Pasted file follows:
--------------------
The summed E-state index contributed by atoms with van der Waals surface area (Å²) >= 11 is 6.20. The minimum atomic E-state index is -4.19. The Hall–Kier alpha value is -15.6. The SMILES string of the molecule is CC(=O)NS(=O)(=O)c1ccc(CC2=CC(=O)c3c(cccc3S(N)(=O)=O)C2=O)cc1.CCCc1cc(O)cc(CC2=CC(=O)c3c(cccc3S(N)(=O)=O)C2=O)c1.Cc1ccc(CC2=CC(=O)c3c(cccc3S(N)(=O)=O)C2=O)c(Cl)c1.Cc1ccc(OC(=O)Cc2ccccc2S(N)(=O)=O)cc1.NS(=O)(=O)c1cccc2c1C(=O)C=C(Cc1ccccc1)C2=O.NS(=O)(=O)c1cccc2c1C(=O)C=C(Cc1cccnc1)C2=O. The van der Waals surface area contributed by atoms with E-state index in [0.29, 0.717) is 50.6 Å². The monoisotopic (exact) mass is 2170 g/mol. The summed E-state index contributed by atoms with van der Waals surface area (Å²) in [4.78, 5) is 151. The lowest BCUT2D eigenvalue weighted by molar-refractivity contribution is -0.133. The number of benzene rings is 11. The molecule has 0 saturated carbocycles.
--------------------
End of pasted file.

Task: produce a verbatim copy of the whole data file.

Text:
The summed E-state index contributed by atoms with van der Waals surface area (Å²) >= 11 is 6.20. The minimum atomic E-state index is -4.19. The Hall–Kier alpha value is -15.6. The SMILES string of the molecule is CC(=O)NS(=O)(=O)c1ccc(CC2=CC(=O)c3c(cccc3S(N)(=O)=O)C2=O)cc1.CCCc1cc(O)cc(CC2=CC(=O)c3c(cccc3S(N)(=O)=O)C2=O)c1.Cc1ccc(CC2=CC(=O)c3c(cccc3S(N)(=O)=O)C2=O)c(Cl)c1.Cc1ccc(OC(=O)Cc2ccccc2S(N)(=O)=O)cc1.NS(=O)(=O)c1cccc2c1C(=O)C=C(Cc1ccccc1)C2=O.NS(=O)(=O)c1cccc2c1C(=O)C=C(Cc1cccnc1)C2=O. The van der Waals surface area contributed by atoms with E-state index in [0.29, 0.717) is 50.6 Å². The monoisotopic (exact) mass is 2170 g/mol. The summed E-state index contributed by atoms with van der Waals surface area (Å²) in [4.78, 5) is 151. The lowest BCUT2D eigenvalue weighted by molar-refractivity contribution is -0.133. The number of benzene rings is 11. The molecule has 0 saturated carbocycles.